The past three years have left people teams oscillating on a pendulum between company-centric and people-centric values. From the profit-driven priorities of COVID to the retention-focused response to the Great Resignation, HR organisations are suffering from extreme whiplash.
But rather than continuing in this either-or mentality, organisations need to embrace a new way forward: company-people alignment. Businesses don’t have to choose just profit or just people — they can choose both, focusing on impact and the individuals who make it all happen.
Tony Blair Institute (TBI), a nonprofit consulting agency supporting governments around the world, strives for this balance, according to Director of People Operations Iain Morrison. The purpose-driven organisation has grown rapidly in recent years — along the way, it’s managed to deliver on its mission while also bringing forth strategic people programs.
Staying Rooted Through Rapid Nonprofit Growth
Since 2019, the headcount at TBI grew from 200 people to a whopping 750. Morrison is the first to say that keeping people programs stable through that complexity hasn’t been easy.
As a mission-driven nonprofit, one of the reasons for TBI’s successful growth has been its core organisational values. The values serve as accountability, ensuring everything TBI does ties back to those beliefs.
Senior leadership buy-in has also helped the people team navigate HR challenges. As people leaders know well, the team was seen as transactional, Morrison said, but they proved their worth when others in the organisation were uncertain.
“When we built that trust [with leadership], they listened to us and helped us, worked with us to shape the ambitions and the vision of the organisation,” Morrison said.
The key to balancing growth with bringing people along on the journey was being pragmatic and collaborative, along with staying focused on a clear vision and core beliefs.
Balancing Productivity and People Programs Effectively
In times of uncertainty, many organisations focus on delivery at all costs — often at the expense of people strategy. In Morrison’s experience, where many HR leaders stumble is in trying to gain buy-in based on industry “best practices.”
People leaders may advise based on what others are doing, apply those universal principles to whatever organisation they’re working in, and assert, ‘This is how it must be done.’ “That isn’t always the best way to win hearts and minds and to get the buy-in of your leaders,” Morrison said.
When balancing people and productivity, he advised seeking out the “best fit” for the organisation rather than applying an industry standard. Instead of formulating a strategy in a silo and assuming people will hop on board, “you need to bring people along for the journey,” said Morrison.
For nonprofits and for-profit organisations alike, balancing people and profits (or impact) comes down to your organisation’s values. TBI has “North Star” goals, but these broad company-level objectives aren’t just for leaders. “The most junior person in the organisation should have objectives that fit into that chain all the way to the top,” Morrison explained.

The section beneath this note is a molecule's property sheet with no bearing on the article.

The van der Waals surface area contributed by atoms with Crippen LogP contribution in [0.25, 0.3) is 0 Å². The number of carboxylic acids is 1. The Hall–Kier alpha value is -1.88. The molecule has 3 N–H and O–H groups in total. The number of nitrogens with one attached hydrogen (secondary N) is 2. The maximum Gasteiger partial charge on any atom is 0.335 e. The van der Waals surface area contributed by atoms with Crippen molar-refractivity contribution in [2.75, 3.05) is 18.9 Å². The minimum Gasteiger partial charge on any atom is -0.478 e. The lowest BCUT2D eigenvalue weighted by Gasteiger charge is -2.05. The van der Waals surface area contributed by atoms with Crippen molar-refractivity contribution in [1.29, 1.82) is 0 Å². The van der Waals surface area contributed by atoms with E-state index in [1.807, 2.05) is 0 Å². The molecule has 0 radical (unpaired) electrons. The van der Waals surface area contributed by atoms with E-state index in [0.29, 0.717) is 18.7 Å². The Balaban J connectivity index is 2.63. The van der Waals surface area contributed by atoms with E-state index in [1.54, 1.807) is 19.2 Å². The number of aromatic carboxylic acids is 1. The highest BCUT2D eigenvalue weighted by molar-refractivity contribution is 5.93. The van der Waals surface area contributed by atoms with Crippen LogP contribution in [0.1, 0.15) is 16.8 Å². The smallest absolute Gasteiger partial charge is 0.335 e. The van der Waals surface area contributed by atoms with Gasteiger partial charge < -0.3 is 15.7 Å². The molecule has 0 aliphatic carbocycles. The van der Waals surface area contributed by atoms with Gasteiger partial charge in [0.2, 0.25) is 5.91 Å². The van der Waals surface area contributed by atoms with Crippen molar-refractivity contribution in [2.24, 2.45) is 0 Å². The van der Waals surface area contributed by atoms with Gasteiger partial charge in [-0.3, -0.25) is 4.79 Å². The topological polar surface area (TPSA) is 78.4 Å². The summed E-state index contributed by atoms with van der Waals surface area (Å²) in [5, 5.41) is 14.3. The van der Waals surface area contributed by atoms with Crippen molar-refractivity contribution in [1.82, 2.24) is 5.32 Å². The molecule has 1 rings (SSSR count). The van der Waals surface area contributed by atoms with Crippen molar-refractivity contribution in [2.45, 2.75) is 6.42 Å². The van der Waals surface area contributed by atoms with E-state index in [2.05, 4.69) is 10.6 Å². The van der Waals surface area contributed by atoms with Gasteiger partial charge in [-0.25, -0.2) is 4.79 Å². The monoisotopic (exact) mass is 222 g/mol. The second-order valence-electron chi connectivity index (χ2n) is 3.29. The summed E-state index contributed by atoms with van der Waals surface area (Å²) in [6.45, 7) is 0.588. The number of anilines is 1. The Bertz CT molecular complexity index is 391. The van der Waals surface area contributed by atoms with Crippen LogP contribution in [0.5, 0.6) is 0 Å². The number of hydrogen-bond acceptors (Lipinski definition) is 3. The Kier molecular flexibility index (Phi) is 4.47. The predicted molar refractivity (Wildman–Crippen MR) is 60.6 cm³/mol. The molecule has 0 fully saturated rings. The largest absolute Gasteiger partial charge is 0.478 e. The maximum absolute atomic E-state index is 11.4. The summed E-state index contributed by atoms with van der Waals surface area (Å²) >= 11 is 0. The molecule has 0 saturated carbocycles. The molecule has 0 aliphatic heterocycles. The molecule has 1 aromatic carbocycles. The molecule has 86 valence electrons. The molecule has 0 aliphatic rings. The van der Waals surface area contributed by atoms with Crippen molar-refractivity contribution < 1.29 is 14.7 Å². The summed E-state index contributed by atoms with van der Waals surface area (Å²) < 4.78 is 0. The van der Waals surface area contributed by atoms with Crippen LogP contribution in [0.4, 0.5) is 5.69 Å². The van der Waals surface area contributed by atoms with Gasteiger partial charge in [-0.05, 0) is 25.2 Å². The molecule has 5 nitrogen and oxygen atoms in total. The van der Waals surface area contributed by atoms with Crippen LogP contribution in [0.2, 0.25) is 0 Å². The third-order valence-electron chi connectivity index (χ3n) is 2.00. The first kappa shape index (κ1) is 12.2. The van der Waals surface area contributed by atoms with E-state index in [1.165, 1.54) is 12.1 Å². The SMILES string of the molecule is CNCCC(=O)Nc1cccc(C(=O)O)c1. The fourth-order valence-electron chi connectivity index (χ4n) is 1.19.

When people have meaning in their work and are part of a company-wide purpose, they know they’re delivering value — which ties delivery and a people-centric approach together.
3 HR Strategies that Drive Success for TBI
Morrison relies on three key strategies to drive success for TBI’s people team.
1. Build the right team first.
Before TBI could achieve the steep headcount growth it’s seen in recent years, the organisation needed to build the right recruitment team first.
Internally, TBI placed a focus on breaking down barriers between support teams like HR, finance, legal, or IT. Instead, they refer to themselves collectively as “internal operations” and focus on collaboration to avoid the competitive blame game that sometimes occurs when these teams are separate.
2. Source the right tools.
Recruiting for TBI is no easy task. The people team sources specialists with specific government and NGO experience and tech expertise, and are typically from the country whose government they’ll support. Posting a job ad and hoping for the best rarely cuts it.
Morrison’s team searches proactively, using tech tools that not only help them find candidates and build networks, but tap into the unique culture where they’re recruiting. For example, this could be a WhatsApp group that allows non-natives to better understand local microcultures.
TBI also uses agencies or specialist recruitment tools when needed — particularly in times of high demand and quick turnaround.
3. Throw out the rule book.
As the organisation’s reputation has snowballed, oftentimes a TBI executive meets with the leader of a country who responds positively and wants to hire TBI right away.
This places great demand on recruitment to turn around a team for a project within the next month — calling for utmost agility from Morrison and his team. They’re often tasked with finding a solution where one doesn’t seem to exist.
Morrison said his team has two options: They can approach the problem with a rigid, old-school perspective, or they can think outside the box to achieve the impossible. Of course, they choose the latter.
“You have to be very creative and very proactive and really, really work with the organisation to make it a reality,” he said.
This article features ideas from “Balancing Delivery at All Costs with Quality HR Work,” the sixth instalment of our webinar series, For the Love of People. Visit our library of on-demand webinars for more.